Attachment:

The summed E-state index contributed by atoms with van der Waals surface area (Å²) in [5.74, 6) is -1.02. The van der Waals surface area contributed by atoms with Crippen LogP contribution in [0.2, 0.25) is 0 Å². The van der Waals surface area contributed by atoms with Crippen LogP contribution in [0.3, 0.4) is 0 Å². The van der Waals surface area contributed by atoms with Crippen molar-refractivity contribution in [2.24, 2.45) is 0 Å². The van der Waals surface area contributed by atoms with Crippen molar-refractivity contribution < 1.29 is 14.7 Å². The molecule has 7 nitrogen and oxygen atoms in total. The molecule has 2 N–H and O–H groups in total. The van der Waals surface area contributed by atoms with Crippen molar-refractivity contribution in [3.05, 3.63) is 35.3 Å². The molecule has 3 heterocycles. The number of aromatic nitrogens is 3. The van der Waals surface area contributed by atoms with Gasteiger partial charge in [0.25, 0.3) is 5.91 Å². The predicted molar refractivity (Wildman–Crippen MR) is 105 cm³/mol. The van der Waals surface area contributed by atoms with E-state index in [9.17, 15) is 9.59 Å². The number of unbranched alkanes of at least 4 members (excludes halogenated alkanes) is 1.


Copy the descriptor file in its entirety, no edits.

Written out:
The summed E-state index contributed by atoms with van der Waals surface area (Å²) in [5.74, 6) is -1.02. The van der Waals surface area contributed by atoms with Crippen LogP contribution in [0.2, 0.25) is 0 Å². The van der Waals surface area contributed by atoms with Crippen LogP contribution in [0.3, 0.4) is 0 Å². The van der Waals surface area contributed by atoms with Crippen molar-refractivity contribution in [2.24, 2.45) is 0 Å². The van der Waals surface area contributed by atoms with Crippen molar-refractivity contribution < 1.29 is 14.7 Å². The molecule has 7 nitrogen and oxygen atoms in total. The molecule has 2 N–H and O–H groups in total. The van der Waals surface area contributed by atoms with Crippen molar-refractivity contribution in [3.05, 3.63) is 35.3 Å². The molecule has 3 heterocycles. The number of aromatic nitrogens is 3. The van der Waals surface area contributed by atoms with Gasteiger partial charge in [0.25, 0.3) is 5.91 Å². The predicted molar refractivity (Wildman–Crippen MR) is 105 cm³/mol. The van der Waals surface area contributed by atoms with E-state index in [9.17, 15) is 9.59 Å². The number of unbranched alkanes of at least 4 members (excludes halogenated alkanes) is 1.